IN BRIEF

Novel Metric Predicts Severity of Community-Acquired Pneumonia

April 19, 2019
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Researchers utilize a biomarker to predict disease severity during early stages of pneumonia.

Community-acquired pneumonia (CAP) is a leading cause of hospitalization and mortality in children. Each year, 4 percent of children under 5 years of age will develop CAP in industrialized countries. Although pneumonia is common, diagnosing and treating it remains a challenge for clinicians – largely due to a number of unknowns associated with the early stages of CAP.

“When a child comes to the emergency room with CAP, we often don’t know what’s causing it. And we can’t predict if that patient is going to get worse and have to go to the intensive care unit or if we can send them home with antibiotics,” says Rebecca Wallihan, MD, an Infectious Diseases specialist at Nationwide Children’s Hospital and assistant professor at The Ohio State College of Medicine. “We know a lot about CAP, but the reality is that we still don’t know enough to be practical.”

To address these unknowns, clinicians need a way to quickly and accurately predict disease severity in children with CAP. Working with Octavio Ramilo, MD, division chief of Infectious Diseases and principal investigator in the Center for Vaccines and Immunity in The Research Institute at Nationwide Children’s, Dr. Wallihan initiated a clinical study to determine if they could use transcriptional profiling to identify better markers of disease severity in children hospitalized with CAP.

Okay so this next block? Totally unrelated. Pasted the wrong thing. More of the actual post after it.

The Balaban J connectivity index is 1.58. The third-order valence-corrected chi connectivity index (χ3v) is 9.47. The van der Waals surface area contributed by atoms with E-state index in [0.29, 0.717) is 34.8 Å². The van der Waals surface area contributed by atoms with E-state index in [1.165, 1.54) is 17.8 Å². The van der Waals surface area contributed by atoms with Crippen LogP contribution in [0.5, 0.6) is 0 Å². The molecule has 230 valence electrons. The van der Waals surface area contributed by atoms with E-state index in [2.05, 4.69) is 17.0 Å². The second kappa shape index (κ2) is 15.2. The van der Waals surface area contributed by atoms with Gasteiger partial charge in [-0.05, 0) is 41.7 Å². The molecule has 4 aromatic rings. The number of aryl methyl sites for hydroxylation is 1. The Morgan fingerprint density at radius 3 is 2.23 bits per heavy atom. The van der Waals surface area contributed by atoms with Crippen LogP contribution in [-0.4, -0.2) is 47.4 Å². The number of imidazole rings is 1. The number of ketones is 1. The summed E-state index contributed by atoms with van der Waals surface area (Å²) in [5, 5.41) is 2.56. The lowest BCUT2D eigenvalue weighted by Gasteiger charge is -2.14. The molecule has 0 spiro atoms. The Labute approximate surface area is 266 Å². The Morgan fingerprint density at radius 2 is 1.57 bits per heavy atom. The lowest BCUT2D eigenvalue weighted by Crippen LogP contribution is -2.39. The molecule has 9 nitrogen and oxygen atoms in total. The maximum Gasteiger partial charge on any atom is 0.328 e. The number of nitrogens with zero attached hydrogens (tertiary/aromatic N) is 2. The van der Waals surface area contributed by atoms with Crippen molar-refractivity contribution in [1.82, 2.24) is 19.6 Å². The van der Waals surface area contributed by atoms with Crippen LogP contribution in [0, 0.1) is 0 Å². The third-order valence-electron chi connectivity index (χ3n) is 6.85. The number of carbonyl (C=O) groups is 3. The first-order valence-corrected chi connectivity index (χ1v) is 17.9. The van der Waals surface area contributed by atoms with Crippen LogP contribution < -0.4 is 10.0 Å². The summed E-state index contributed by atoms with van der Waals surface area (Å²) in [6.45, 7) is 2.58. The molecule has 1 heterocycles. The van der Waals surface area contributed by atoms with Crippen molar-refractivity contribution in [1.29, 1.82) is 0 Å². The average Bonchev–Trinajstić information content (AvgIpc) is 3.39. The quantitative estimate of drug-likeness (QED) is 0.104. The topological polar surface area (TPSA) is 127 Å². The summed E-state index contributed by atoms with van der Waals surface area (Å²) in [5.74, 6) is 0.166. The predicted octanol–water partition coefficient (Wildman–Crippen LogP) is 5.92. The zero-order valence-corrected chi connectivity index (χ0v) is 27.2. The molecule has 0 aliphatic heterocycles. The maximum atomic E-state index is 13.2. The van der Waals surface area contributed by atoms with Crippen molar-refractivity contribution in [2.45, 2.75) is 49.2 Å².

Specifically, the researchers used a novel metric called Molecular Distance to Health (MDTH). MDTH is a single numerical score that summarizes the overall change in expression of immune-related genes in a patient compared to a healthy, age-matched control. The researchers collected blood samples from 152 patients hospitalized with CAP and completed transcriptomic analysis to examine gene expression patterns and assign an MDTH score to each patient.

When the researchers compared MDTH to traditional markers of disease severity such as C-reactive protein, procalcitonin and white blood cell counts, they found that MDTH was more significantly associated with disease severity of CAP as measured by the length of hospitalization and duration of fever. These findings were recently published in Frontiers in Cellular and Infection Microbiology.

“Our approach gives us a detailed sense of how the immune system is responding to each case of CAP, and this score directly correlates with the severity of disease,” says Dr. Ramilo. “Looking at the host in addition to the pathogen is a key aspect.”

The ultimate goal is identifying pneumonia-specific biosignatures that could be used to diagnose and manage CAP more effectively than current practices. With funding from the Ohio Children’s Hospitals Association, the researchers expanded the study to six children’s hospitals in Ohio. This provides a large database for the researchers to explore the utility of MDTH as a clinical biomarker for disease severity.

“We are trying to build a database of the knowns, and use that data to reveal the unknowns,” says Dr. Ramilo. “That’s the ongoing effort, and this study has been the first return on an investment that we hope will eventually lead to best outcomes for children with CAP not only in Columbus, but worldwide.”

 

Citation:

Wallihan RG, Suarez NM, Cohen DM, Marcon M, Moore-Clingenpeel M, Mejias A, Ramilo O. Molecular distance to health transcriptional score and disease severity in children hospitalized with community-acquired pneumonia. Frontiers in Cellular and Infection Microbiology. 2018;8:382.

Photo credit: Nationwide Children’s